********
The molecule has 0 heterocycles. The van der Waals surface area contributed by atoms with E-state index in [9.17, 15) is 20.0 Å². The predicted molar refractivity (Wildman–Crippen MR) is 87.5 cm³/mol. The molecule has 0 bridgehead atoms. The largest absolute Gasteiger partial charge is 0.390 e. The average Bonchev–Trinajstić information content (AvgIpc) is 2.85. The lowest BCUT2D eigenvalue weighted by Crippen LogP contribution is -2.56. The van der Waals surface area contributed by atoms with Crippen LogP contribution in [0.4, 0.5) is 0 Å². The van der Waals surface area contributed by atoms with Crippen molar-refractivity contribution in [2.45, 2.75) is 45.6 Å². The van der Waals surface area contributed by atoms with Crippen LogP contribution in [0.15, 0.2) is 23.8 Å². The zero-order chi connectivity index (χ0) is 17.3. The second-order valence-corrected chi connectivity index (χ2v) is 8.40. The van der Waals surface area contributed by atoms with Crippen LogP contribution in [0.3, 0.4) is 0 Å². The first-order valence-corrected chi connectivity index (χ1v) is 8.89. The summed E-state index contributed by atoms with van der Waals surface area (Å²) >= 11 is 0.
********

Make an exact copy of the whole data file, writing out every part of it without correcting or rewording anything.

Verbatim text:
The molecule has 0 heterocycles. The van der Waals surface area contributed by atoms with E-state index in [9.17, 15) is 20.0 Å². The predicted molar refractivity (Wildman–Crippen MR) is 87.5 cm³/mol. The molecule has 0 bridgehead atoms. The largest absolute Gasteiger partial charge is 0.390 e. The average Bonchev–Trinajstić information content (AvgIpc) is 2.85. The lowest BCUT2D eigenvalue weighted by Crippen LogP contribution is -2.56. The van der Waals surface area contributed by atoms with Crippen LogP contribution in [0.4, 0.5) is 0 Å². The van der Waals surface area contributed by atoms with Crippen molar-refractivity contribution in [2.45, 2.75) is 45.6 Å². The van der Waals surface area contributed by atoms with Crippen LogP contribution in [0.15, 0.2) is 23.8 Å². The zero-order chi connectivity index (χ0) is 17.3. The second-order valence-corrected chi connectivity index (χ2v) is 8.40. The van der Waals surface area contributed by atoms with Crippen LogP contribution in [0.3, 0.4) is 0 Å². The first-order valence-corrected chi connectivity index (χ1v) is 8.89. The summed E-state index contributed by atoms with van der Waals surface area (Å²) >= 11 is 0.